HIV infection is managed primarily through the use of anti-retroviral medications. These medications target HIV at different stages as it infects and replicates within host cells. The goal of anti-retroviral treatment is to keep viral load (the number of copies of the virus within the system) despondent and to promote the health of the immune system. This countenances people with HIV to live longer and healthier lives. Additional treatment modalities are introduced when the immune system has become severely damaged and AIDS (fourth-stage HIV disease) develops.
- Keep all appointments with your doctor. After diagnosis with HIV, you will need to be periodically tested for viral load and CD4 cell (a type of cell infected by HIV) count. Based on the results of these tests, doctor and patient can make decisions about when it’s appropriate to begin anti-retroviral treatment.
- Initiate anti-retroviral treatment when you and your doctor decide it’s appropriate; treatment for HIV is typically begun after HIV has already begun to damage the immune system but before AIDS develops. Be aware that anti-retroviral therapy involves taking a number of different medications throughout the day at very specific times and under specific conditions (such as with or without food).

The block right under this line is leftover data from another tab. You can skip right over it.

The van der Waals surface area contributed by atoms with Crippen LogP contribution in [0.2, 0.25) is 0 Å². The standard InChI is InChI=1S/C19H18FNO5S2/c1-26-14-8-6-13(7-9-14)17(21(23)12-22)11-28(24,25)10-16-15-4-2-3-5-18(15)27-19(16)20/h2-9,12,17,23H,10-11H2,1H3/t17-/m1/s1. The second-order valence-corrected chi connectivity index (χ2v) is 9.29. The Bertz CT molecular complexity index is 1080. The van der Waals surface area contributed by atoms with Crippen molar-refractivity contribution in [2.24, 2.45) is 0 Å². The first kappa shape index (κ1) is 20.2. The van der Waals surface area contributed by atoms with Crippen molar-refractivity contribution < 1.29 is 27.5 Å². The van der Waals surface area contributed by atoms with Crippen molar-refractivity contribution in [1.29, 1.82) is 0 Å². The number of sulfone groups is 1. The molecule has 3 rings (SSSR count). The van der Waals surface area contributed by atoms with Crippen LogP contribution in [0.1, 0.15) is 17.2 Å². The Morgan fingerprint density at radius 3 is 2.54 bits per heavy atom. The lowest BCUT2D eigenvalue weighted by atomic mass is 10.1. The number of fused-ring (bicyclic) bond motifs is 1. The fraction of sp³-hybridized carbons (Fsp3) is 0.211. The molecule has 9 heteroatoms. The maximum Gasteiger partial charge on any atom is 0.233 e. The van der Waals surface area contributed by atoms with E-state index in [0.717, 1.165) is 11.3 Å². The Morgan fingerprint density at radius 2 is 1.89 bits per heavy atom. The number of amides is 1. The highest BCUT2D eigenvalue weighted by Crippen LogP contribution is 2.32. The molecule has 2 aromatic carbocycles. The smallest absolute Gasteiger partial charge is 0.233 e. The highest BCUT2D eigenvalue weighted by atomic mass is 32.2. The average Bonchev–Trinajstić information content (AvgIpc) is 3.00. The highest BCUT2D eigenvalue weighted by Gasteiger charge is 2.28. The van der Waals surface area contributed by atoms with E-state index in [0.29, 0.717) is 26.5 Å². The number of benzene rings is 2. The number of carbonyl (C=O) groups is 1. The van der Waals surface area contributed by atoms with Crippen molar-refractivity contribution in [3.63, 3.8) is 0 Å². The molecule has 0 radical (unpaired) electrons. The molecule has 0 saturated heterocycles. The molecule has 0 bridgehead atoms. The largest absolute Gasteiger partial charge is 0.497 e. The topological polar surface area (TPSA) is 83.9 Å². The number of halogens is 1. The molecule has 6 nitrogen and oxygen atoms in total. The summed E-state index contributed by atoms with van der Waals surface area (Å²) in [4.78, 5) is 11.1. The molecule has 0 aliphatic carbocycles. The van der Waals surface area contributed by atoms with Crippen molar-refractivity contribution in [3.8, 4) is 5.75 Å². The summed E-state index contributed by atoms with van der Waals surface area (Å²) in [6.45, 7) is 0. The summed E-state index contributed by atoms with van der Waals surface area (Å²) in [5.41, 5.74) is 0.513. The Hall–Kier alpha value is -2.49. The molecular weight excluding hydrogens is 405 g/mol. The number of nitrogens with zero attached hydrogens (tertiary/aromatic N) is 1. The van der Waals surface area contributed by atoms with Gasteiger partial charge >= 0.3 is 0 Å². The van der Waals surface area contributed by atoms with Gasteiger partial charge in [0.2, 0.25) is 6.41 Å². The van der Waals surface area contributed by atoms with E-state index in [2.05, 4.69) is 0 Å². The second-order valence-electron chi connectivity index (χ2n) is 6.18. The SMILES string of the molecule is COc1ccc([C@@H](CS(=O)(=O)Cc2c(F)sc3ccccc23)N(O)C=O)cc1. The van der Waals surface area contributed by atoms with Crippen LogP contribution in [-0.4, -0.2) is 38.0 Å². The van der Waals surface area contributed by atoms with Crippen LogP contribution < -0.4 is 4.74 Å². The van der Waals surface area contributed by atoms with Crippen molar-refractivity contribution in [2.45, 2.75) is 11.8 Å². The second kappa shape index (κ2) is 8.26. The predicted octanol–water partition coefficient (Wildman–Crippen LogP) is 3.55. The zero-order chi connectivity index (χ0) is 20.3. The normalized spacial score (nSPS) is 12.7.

- Schedule follow-up appointments with your doctor to monitor the effectiveness of your treatment. Continued viral load testing can help your doctor know if a treatment regimen is working or not, and adjustments can be made to the regimen on this basis.
- Make yourself aware of the side effects associated with the treatment regimen you are on. Report minor side effects to your doctor and immediately report and seek treatment for all serious side effects. A guide to anti-retroviral side effects can be found in Resource section below.
Use drug and other therapies as prescribed by your doctor once AIDS develops. AIDS is marked by a number of infections and other conditions. While some of these conditions respond to general treatment with anti-retroviral medications used to manage HIV, others require the use of antibiotic, anti-viral, anti-fungal and other medications as well as cancer treatments, according to Avert.org. Promptly reporting symptoms to your doctors can help identify AIDS-defining conditions early so that treatment can begin.